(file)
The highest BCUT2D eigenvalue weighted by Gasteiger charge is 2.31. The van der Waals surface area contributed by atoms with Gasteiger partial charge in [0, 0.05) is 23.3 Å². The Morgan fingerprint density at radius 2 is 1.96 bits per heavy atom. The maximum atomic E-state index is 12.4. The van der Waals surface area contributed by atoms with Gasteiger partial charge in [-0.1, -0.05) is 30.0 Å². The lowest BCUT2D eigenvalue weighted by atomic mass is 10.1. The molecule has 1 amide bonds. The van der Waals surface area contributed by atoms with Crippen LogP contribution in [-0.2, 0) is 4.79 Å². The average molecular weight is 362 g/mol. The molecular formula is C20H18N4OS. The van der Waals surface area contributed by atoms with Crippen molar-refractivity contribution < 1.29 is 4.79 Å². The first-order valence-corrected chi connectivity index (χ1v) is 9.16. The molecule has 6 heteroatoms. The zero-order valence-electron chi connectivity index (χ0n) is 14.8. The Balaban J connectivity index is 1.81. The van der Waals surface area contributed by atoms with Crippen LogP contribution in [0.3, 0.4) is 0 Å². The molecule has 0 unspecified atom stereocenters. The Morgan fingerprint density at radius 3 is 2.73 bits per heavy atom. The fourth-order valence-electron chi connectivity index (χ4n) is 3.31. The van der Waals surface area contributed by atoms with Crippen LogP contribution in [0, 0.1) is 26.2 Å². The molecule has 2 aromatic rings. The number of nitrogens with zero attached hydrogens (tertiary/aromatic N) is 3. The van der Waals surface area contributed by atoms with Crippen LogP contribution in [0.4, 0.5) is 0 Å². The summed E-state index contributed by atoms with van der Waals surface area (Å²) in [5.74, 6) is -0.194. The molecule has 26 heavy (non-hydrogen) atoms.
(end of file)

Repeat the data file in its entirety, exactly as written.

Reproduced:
The highest BCUT2D eigenvalue weighted by Gasteiger charge is 2.31. The van der Waals surface area contributed by atoms with Gasteiger partial charge in [0, 0.05) is 23.3 Å². The Morgan fingerprint density at radius 2 is 1.96 bits per heavy atom. The maximum atomic E-state index is 12.4. The van der Waals surface area contributed by atoms with Gasteiger partial charge in [-0.1, -0.05) is 30.0 Å². The lowest BCUT2D eigenvalue weighted by atomic mass is 10.1. The molecule has 1 amide bonds. The van der Waals surface area contributed by atoms with Crippen LogP contribution in [-0.2, 0) is 4.79 Å². The average molecular weight is 362 g/mol. The molecular formula is C20H18N4OS. The van der Waals surface area contributed by atoms with Crippen molar-refractivity contribution < 1.29 is 4.79 Å². The first-order valence-corrected chi connectivity index (χ1v) is 9.16. The molecule has 6 heteroatoms. The zero-order valence-electron chi connectivity index (χ0n) is 14.8. The Balaban J connectivity index is 1.81. The van der Waals surface area contributed by atoms with Crippen LogP contribution in [0.3, 0.4) is 0 Å². The molecule has 0 unspecified atom stereocenters. The Morgan fingerprint density at radius 3 is 2.73 bits per heavy atom. The fourth-order valence-electron chi connectivity index (χ4n) is 3.31. The van der Waals surface area contributed by atoms with Crippen LogP contribution in [0, 0.1) is 26.2 Å². The molecule has 2 aromatic rings. The number of nitrogens with zero attached hydrogens (tertiary/aromatic N) is 3. The van der Waals surface area contributed by atoms with Crippen LogP contribution in [0.4, 0.5) is 0 Å². The summed E-state index contributed by atoms with van der Waals surface area (Å²) in [5.74, 6) is -0.194. The molecule has 26 heavy (non-hydrogen) atoms.